Renault, Nissan and Mitsubishi presented a joint $26 billion electrification plan on Thursday as the struggling Franco-Japanese auto alliance tries to prove it is still a force to be reckoned with.
The push involves rolling out 35 new battery-powered cars by the end of the decade across five common manufacturing platforms. It relies on load sharing when it comes to developing new technologies such as next-generation batteries, automated driving features and software.
“These are massive investments that none of the three companies could make alone,” said Renault Chairman Jean-Dominique Senard. He told reporters and analysts the plan makes ties between the companies “completely unbreakable”.
We’ll see. For starters, the overall $26 billion figure includes funds the companies already announced separately last year, meaning their flashy presentation didn’t include any new spending. The executives were asked if the plan falls short of the $100 billion Volkswagen has earmarked for electric vehicles and software over the next five years.
At first glance, the alliance’s “leader-follower” strategy – where each company takes the driver’s seat in some regions and for some technologies, and takes the back seat in others – makes perfect sense to reduce costs and the complexity.
Nissan, for example, will develop solid-state batteries, while Renault will work on over-the-air software updates, with all partners eventually gaining access to finished products.
But the model is not without risks. If Renault were to screw up the software, for example, all three companies would suffer. Additionally, the trio still have to compete for key components, including semiconductors.
Despite all the smiley and happy talk on Thursday, it’s hard to understand how the tensions were fully resolved behind the scenes. The alliance nearly collapsed following the arrest of former leader Carlos Ghosn in 2018. Hari Nada, the mastermind behind the coup to dethrone Ghosn, is still with Nissan, and he still exists a cross-shareholding imbalance that has long been a source of tension. .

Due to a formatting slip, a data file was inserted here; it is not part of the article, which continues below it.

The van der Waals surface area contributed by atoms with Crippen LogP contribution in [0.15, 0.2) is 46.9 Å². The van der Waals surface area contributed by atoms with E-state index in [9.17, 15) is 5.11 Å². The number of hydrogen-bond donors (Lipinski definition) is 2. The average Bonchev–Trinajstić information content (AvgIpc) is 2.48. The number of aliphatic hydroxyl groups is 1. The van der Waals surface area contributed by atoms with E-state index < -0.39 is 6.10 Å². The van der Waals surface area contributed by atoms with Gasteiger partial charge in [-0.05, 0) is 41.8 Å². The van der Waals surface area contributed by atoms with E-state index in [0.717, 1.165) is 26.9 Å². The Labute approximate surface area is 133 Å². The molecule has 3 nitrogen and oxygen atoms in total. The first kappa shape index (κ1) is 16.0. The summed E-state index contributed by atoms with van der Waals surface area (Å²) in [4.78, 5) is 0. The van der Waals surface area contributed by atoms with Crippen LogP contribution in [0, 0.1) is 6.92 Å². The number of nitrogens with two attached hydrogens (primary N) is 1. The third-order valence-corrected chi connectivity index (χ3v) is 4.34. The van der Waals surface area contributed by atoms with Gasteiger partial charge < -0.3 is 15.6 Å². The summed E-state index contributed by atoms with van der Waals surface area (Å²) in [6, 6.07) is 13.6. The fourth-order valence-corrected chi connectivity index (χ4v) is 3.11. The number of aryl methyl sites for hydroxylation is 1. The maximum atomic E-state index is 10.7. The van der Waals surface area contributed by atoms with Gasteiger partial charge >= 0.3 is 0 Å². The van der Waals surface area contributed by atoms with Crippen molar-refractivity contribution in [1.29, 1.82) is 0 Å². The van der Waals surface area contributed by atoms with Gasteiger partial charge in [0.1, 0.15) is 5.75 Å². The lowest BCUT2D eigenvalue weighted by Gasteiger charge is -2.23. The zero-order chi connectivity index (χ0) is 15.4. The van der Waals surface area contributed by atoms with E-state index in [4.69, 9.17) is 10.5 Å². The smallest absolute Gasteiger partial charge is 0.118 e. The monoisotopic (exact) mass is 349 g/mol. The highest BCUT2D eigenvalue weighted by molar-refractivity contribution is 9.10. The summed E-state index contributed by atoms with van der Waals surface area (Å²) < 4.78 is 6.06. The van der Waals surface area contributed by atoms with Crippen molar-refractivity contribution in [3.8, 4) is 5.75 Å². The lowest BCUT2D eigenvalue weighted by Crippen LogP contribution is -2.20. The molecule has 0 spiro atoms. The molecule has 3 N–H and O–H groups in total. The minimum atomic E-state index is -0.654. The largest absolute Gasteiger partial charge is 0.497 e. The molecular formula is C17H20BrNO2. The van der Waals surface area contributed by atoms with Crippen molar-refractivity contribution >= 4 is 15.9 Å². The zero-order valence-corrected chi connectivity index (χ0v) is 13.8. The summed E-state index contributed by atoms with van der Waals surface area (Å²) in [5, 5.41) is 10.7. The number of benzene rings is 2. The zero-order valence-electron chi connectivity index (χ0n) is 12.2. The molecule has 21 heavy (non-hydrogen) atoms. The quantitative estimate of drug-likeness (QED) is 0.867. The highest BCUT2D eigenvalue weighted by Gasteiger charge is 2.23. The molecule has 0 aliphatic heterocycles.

Renault owns a 43% stake in Japan’s largest company, with voting rights, while Nissan only owns 15% of Renault and has no voting rights. Senard brushed off several questions about stakes during the EV briefing, saying any changes “are not on the table today.”
A lot has changed since Renault and Nissan formed their alliance in 1999. Electric vehicles at the time were a long-time prospect, Elon Musk started an online payment company called X.com and China ranks 14th in the world in passenger car production, behind Belgium and Mexico.
Since then, Musk has made Tesla the world’s most valuable automaker and made inroads in Europe, where the Model 3 overtook the Renault Zoe as the best-selling electric vehicle last year. VW and Toyota have planned to spend $170 billion over the next few years to preserve their right to an industry they have dominated for decades. Tech giants including Apple and Google are working on self-driving technology as they try to disrupt the industry.
Senard still believes that Renault, Nissan and Mitsubishi have an advantage to be gained by working together. “We have a tremendous amount of resources that have been leveraged between our three companies,” he told Bloomberg Television’s Matt Miller in an interview. “We are now very optimistic.”